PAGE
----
As mentioned above there already exists a matter coupled supergravity constructed sometime ago by Izguierdo and Townsend [10]. However, this model differs from ours in a significant way, namely its scalar fields are neutral with respect to the symmetry group unlike in our model. Consequently, the model of [10] does not have a potential while our model leads to a rather elaborate potential. In fact, some of the properties exhibited by our model are quite similar to those which arise in gauged supergravity coupled to a restricted kind of Kahler sigma model in [14]. For example, the sigma model manifold arising can be either compact or noncompact. The gravitational coupling constant, the radius of and the radius of the sigma model manifold are not related to each other by supersymmetry, unlike the gauged supergravities with higher supersymmetries. Moreover, the radius of the sigma model manifold, when compact, is quantized in units of the gravitational coupling constant.
We also obtain a supersymmetric version of the results mentioned above by a consistent truncation of the model. We show that there exists a one parameter extension of this theory for the coupling of single scalar multiplet.
In this paper we also present string solutions of our models which preserve half supersymmetry, both for compact and noncompact sigma models. Interestingly enough, for the compact case there is a particular value of the radius such that the solution reduces to that of Horne and Horowitz [16] found in the context of low energy limit of a string theory in dimensions. The solutions exhibit an event horizon and are asymptotically Minkowskian for the compact sigma model. The solutions for the noncompact sigma model, on the other hand, have naked singularities and are asymptotically .
The plan of this paper is as follows. In Sec. 2, we describe the supergravity coupled to an complex dimensional Kahler sigma model. In Sec. 3, we specialize to the case of , namely and . The black string solutions and their properties will be discussed in Sec. 4. The supersymmetric matter coupled supergravity is presented in Sec. 5. Our results and a number of open problems raised by them are discussed in Sec. 6.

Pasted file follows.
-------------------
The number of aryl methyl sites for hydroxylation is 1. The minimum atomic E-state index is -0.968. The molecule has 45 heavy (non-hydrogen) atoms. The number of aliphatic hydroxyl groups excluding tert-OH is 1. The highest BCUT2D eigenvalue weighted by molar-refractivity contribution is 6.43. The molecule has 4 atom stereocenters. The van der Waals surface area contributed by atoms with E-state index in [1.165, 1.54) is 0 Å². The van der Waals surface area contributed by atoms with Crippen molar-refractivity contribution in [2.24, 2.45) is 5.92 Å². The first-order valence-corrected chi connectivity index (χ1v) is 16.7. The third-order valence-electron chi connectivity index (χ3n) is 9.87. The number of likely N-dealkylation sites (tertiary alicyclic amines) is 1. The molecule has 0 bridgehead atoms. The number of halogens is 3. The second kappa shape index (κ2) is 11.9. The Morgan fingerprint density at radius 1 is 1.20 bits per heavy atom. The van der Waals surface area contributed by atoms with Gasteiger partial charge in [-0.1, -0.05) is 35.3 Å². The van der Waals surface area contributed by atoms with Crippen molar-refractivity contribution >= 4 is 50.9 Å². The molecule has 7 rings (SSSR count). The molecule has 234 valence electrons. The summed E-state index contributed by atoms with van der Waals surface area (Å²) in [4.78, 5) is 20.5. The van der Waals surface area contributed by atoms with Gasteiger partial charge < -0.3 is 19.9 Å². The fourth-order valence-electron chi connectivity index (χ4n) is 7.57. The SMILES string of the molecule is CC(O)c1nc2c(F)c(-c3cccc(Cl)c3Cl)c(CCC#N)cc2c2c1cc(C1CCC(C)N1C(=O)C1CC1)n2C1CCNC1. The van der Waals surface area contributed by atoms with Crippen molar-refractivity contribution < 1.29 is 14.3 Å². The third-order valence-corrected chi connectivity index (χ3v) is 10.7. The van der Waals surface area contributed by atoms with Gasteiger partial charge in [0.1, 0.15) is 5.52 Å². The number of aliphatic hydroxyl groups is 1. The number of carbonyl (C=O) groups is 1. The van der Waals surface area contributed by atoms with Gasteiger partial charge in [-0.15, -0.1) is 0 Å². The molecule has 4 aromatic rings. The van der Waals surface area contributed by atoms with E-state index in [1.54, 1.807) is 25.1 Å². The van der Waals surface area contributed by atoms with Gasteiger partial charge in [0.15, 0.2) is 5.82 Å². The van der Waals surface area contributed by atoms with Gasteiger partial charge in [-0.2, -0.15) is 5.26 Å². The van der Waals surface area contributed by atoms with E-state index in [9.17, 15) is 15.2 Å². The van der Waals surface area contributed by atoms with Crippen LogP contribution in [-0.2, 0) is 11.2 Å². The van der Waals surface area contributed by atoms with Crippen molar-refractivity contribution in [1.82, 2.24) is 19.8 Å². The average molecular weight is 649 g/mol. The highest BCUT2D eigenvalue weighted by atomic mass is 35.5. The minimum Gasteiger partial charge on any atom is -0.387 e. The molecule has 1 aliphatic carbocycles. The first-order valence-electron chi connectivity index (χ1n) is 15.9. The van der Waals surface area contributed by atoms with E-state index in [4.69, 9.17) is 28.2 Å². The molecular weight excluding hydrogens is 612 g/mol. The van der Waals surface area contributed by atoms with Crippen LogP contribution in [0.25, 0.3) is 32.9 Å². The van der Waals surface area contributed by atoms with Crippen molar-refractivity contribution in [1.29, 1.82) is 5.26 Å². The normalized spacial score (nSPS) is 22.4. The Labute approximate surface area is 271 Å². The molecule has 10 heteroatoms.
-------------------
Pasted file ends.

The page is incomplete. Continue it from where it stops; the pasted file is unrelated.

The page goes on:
2 N=(2,0) AdS Supergravity Coupled to Scalar Multiplets
The supergravity multiplet consists of a graviton , two Majorana gravitini (with the spinor index suppressed) and an gauge field . The copies of the scalar multiplet, on the other hand, consists of real scalar fields and Majorana fermions .
For simplicity, we will take the sigma model manifold to be a coset space of the form where can be compact or noncompact and is the maximal compact subgroup of , where is the symmetry group. For concreteness, we shall consider
(2.1) 
Our results can be readily translated to the case of with
of and .
Let where form a representative of the coset . It follows that
(2.2)  
where correspond to the scalar manifolds . The , and vector indices are raised and lowered with the Kronecker deltas and the vector indices with the metric .
The gauged pullback of the MaurerCartan form on can be decomposed into the connections and , and the nonlinear covariant derivative as follows:
(2.3) 
where and the covariant derivative is defined as
(2.4) 
The antihermitian generator occurring in this definition is realized in terms of an matrix, which can be chosen as
In coupling to supergravity, we will also need the introduction of the “boosted matrix elements” defined as
(2.5) 
From these definitions and (2.3) it follows that
(2.6)  
where the covariant derivatives are defined as
(2.7) 
Recall that correspond to the scalar manifolds specified in (2.1).
Using the formulae given above and applying the standard Noether procedure we get the following matter coupled gauged supergravity Lagrangian up to quartic order fermion terms ^{1}^{1}1Our conventions are as follows: , and are symmetric, the charge conjugation matrix is unity, is symmetric and . A convenient representation is , . We define . Note that .
(2.8)  
which has the local supersymmetry
(2.9)